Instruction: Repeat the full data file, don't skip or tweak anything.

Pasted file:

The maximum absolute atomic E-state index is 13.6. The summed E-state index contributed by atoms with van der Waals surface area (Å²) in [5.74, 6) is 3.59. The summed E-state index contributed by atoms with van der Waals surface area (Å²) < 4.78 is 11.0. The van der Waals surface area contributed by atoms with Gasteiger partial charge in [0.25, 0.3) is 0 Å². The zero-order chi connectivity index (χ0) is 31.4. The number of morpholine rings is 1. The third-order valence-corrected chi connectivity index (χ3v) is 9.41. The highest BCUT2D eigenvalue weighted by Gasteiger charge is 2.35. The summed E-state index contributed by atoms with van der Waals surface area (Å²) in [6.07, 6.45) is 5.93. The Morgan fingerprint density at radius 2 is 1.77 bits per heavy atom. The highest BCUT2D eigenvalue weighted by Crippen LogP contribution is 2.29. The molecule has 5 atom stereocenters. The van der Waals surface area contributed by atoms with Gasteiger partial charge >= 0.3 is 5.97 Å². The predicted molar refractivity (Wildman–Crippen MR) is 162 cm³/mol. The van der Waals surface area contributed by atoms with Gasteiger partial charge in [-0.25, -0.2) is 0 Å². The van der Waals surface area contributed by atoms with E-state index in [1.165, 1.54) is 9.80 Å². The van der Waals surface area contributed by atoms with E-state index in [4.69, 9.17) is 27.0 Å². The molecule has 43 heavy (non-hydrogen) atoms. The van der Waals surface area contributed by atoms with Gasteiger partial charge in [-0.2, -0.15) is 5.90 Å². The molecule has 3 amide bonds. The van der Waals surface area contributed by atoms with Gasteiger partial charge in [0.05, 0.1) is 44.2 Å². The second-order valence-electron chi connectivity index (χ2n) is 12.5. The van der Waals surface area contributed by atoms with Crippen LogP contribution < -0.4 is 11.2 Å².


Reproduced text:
The maximum absolute atomic E-state index is 13.6. The summed E-state index contributed by atoms with van der Waals surface area (Å²) in [5.74, 6) is 3.59. The summed E-state index contributed by atoms with van der Waals surface area (Å²) < 4.78 is 11.0. The van der Waals surface area contributed by atoms with Gasteiger partial charge in [0.25, 0.3) is 0 Å². The zero-order chi connectivity index (χ0) is 31.4. The number of morpholine rings is 1. The third-order valence-corrected chi connectivity index (χ3v) is 9.41. The highest BCUT2D eigenvalue weighted by Gasteiger charge is 2.35. The summed E-state index contributed by atoms with van der Waals surface area (Å²) in [6.07, 6.45) is 5.93. The Morgan fingerprint density at radius 2 is 1.77 bits per heavy atom. The highest BCUT2D eigenvalue weighted by Crippen LogP contribution is 2.29. The molecule has 5 atom stereocenters. The van der Waals surface area contributed by atoms with Gasteiger partial charge >= 0.3 is 5.97 Å². The predicted molar refractivity (Wildman–Crippen MR) is 162 cm³/mol. The van der Waals surface area contributed by atoms with Gasteiger partial charge in [-0.25, -0.2) is 0 Å². The van der Waals surface area contributed by atoms with E-state index in [1.165, 1.54) is 9.80 Å². The van der Waals surface area contributed by atoms with E-state index in [4.69, 9.17) is 27.0 Å². The molecule has 43 heavy (non-hydrogen) atoms. The van der Waals surface area contributed by atoms with Gasteiger partial charge in [-0.2, -0.15) is 5.90 Å². The molecule has 3 amide bonds. The van der Waals surface area contributed by atoms with Gasteiger partial charge in [0.05, 0.1) is 44.2 Å². The second-order valence-electron chi connectivity index (χ2n) is 12.5. The van der Waals surface area contributed by atoms with Crippen LogP contribution < -0.4 is 11.2 Å².